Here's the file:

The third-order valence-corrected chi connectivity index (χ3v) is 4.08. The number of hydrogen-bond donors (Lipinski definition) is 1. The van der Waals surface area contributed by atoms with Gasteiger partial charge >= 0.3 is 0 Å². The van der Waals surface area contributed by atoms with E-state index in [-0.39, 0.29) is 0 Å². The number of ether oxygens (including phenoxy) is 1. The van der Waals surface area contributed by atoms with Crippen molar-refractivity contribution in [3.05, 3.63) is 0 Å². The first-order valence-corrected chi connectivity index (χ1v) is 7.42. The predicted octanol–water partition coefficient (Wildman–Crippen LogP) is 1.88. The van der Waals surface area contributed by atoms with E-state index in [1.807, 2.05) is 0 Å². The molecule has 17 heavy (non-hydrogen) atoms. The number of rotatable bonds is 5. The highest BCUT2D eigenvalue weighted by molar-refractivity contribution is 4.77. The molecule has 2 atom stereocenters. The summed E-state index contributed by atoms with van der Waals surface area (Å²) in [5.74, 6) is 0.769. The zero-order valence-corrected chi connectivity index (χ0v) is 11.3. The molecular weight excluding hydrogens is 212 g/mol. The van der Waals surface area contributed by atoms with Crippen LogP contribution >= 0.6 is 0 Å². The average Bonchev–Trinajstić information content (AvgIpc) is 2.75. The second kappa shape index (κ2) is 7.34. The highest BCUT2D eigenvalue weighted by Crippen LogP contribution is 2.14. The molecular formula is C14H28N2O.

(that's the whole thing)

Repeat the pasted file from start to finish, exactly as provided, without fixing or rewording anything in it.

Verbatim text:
The third-order valence-corrected chi connectivity index (χ3v) is 4.08. The number of hydrogen-bond donors (Lipinski definition) is 1. The van der Waals surface area contributed by atoms with Gasteiger partial charge >= 0.3 is 0 Å². The van der Waals surface area contributed by atoms with E-state index in [-0.39, 0.29) is 0 Å². The number of ether oxygens (including phenoxy) is 1. The van der Waals surface area contributed by atoms with Crippen molar-refractivity contribution in [3.05, 3.63) is 0 Å². The first-order valence-corrected chi connectivity index (χ1v) is 7.42. The predicted octanol–water partition coefficient (Wildman–Crippen LogP) is 1.88. The van der Waals surface area contributed by atoms with E-state index in [1.807, 2.05) is 0 Å². The molecule has 17 heavy (non-hydrogen) atoms. The number of rotatable bonds is 5. The highest BCUT2D eigenvalue weighted by molar-refractivity contribution is 4.77. The molecule has 2 atom stereocenters. The summed E-state index contributed by atoms with van der Waals surface area (Å²) in [5.74, 6) is 0.769. The zero-order valence-corrected chi connectivity index (χ0v) is 11.3. The molecular weight excluding hydrogens is 212 g/mol. The van der Waals surface area contributed by atoms with Crippen LogP contribution >= 0.6 is 0 Å². The average Bonchev–Trinajstić information content (AvgIpc) is 2.75. The second kappa shape index (κ2) is 7.34. The highest BCUT2D eigenvalue weighted by Crippen LogP contribution is 2.14. The molecular formula is C14H28N2O.